Fabulous Theater!

by Karen

I recently stumbled across the fact that Digital Theatre Plus, a UK-based company that distributes theater materials to schools worldwide, was opening their program to homeschoolers. By a quirk of chance we ended up being one of their first subscribers. The program has been such a joy that I am happy to share our experience.

My daughter, 17, is a theater nut anyway. So she was thrilled to have access to more filmed theater (particularly David Tennant of Doctor Who fame starring in Much Ado About Nothing!). There are 16 plays online right now, with more being regularly added, as well as their first opera. Shakespeare is well-represented; there are modern classics like Ibsen, Miller, and Williams; and then there are a handful of edgier very recent or new plays (preview for your comfort with political and sexual situations).

But for me as a parent-teacher, the best part of the program is the extensive library of filmed interviews with actors, directors, producers, artists, designers, and (coming soon) technical backstage professionals. You can follow a play from a director's decision to stage it through the process of casting, rehearsing, designing, performing, and finally reviews.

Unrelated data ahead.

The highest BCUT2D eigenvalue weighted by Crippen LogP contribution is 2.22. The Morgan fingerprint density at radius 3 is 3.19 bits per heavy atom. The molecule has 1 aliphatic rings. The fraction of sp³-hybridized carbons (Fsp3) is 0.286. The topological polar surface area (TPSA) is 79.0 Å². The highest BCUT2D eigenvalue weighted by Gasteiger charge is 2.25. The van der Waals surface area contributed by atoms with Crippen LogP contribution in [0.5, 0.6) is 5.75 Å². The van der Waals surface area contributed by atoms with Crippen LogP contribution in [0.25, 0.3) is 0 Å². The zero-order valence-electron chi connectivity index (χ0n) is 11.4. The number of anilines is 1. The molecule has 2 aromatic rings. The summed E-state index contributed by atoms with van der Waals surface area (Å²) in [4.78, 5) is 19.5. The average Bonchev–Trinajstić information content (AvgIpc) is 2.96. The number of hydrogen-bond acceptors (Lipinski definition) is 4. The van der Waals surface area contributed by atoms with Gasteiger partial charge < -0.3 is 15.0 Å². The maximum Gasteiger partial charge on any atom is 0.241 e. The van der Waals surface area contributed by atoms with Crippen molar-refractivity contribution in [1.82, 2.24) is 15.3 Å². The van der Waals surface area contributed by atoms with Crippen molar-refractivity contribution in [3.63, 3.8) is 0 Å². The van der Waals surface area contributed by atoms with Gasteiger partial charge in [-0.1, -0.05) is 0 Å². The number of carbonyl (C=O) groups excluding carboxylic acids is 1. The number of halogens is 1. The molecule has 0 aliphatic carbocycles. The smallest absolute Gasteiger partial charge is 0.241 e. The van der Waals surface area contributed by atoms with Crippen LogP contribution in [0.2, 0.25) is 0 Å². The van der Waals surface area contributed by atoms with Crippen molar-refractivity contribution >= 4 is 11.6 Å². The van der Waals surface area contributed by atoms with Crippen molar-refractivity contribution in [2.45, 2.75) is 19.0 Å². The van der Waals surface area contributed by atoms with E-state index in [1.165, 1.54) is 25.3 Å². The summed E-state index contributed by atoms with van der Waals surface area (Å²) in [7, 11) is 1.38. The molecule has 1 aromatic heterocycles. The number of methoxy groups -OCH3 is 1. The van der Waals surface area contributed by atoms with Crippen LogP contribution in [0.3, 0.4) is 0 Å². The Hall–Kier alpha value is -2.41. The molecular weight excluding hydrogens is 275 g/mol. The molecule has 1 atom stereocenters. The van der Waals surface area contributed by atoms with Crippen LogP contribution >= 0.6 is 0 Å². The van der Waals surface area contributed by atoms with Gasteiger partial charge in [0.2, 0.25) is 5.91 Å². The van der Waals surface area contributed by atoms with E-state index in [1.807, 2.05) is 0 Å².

There is also historical background information and literary analysis, also by professionals; the King Lear historical material, for instance, is by a lecturer at the University of Warwick. There are essay questions, as well as advice on how to have students act out scenes from the plays.

My daughter, who is an advanced but very literal reader, has found it easy to pick up the elements of structure, themes, recurring images, foreshadowing, character motivation, and the like when it is visually presented to her rather than in exclusively text-based form. She has also been willing to view socially realistic/domestic dramas like Tennessee Williams and Arthur Miller plays, when she would resist them in book form (she prefers satire and fantasy).

So besides being a great addition to any literature program or a stand-alone theater credit, the curriculum is really useful for more visual learners and/or dyslexic students who may struggle with more traditionally taught literature. My daughter has been able to transfer over her new understandings to her reading, to my delight.

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